Monday, November 24, 2008

Putting the "media" in social media.

As an up-and-coming media professional, and, admittedly, a sometimes flighty little person, I like to take a step back from time to time and have a think about the career path I’m currently skipping down. Especially when someone says something that gives me a jolt in regards to what it is I value about the profession. The kind of stuff that makes me go for a three-mile jaunt on the treadmill to clear my head and ask myself if I am out of my mind. What is it that I am doing with my time and brainpower? And why?

The topic in question is social media. Twitter, Facebook, MySpace, linkedin, Flickr, Vimeo, what-have-you, the communication lifelines of the young and interactive. And lately, not even the young - just the interactive. The innovators, the influencers, the opinion leaders, along with pretty much anyone who has a computer and an internet connection – people are talking to people on the internet. Interaction via internet – and to think, it has only been 38 years since we walked on the moon (okay, I stole that, but it's funny). And, I find it quite surprising, or, ridiculous is another word, to hear media folks disregard the social media world as dumb, stalkeresque, time-consuming, childish, etcetera. Seriously?

What is media, really? Media, as a discipline, is many different things, but to me, it all boils down to creating a logical avenue for message delivery based on the psychology of an audience – it’s the precise artistry of lending credibility to the message per the target. Media is research, reporting, flighting, balance, budgeting and negotiation – and the sweat put into fine-tuning these items is for the purpose of perfecting our client’s channel of communication, and the communication itself, while we’re at it. We pour over syndicated research, we create storyfinders and build daypart analyses, we comb through SQAD and focus group findings in an effort to unravel the audience, to see how they think and breathe and go about their day – to determine how our otherwise insignificant message can reach them based on their raison d’ĂȘtre. We strive to show our audience that our message is credible and worthwhile to their lives because we understand them. Really, media, as with any other aspect of advertising, is people talking to people. And it is beyond confusing to me that people who like research, and want to understand people and how they dole out and accept communication, could disregard something as simple and useful as social media.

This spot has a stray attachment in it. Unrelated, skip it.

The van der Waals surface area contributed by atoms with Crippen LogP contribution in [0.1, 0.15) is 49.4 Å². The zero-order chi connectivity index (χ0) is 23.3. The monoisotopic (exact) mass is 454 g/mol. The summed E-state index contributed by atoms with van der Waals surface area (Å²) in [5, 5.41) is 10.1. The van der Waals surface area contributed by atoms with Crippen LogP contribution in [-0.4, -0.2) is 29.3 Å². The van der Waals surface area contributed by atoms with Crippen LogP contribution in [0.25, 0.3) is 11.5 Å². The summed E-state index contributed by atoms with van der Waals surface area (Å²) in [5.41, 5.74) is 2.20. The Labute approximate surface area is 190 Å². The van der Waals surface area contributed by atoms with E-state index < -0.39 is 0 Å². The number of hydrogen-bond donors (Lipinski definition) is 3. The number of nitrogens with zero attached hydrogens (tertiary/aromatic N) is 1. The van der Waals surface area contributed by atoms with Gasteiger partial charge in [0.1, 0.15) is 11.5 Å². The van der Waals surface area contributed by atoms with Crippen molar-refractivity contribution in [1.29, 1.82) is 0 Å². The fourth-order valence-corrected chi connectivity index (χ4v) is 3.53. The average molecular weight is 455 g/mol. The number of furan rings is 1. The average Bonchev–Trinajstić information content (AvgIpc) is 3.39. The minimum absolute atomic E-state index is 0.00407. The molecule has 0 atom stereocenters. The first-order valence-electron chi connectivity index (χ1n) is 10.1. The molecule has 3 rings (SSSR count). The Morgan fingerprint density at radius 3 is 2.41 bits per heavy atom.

There are certainly less than desirable activities that take place surrounding social media. But at the core of the idea is a hothouse of basic media principles. Social media takes an abstract and slippery-to-track concept like communication and makes it tangible, measurable, and historical. It literally provides a concrete framework on how people communicate. It’s tracked and recorded in the catacombs of the interwebs. And, it’s free, simple, and brilliantly easy to study – just go play in it, to quote a friend. Sign up for accounts, find your friends and family, and start talking. Meet new people based on industry and interest groups. Download widgets and gadgets to change the way you use the applications, based on how you best communicate. Check out the other ways of looking at it, to see how others are communicating. Build feeds to keep everything in line and see what you want to see of what others are posting. Really, it’s an incredible wealth of information and insight, and it’s easy and fun. How better to understand how people communicate than by taking part?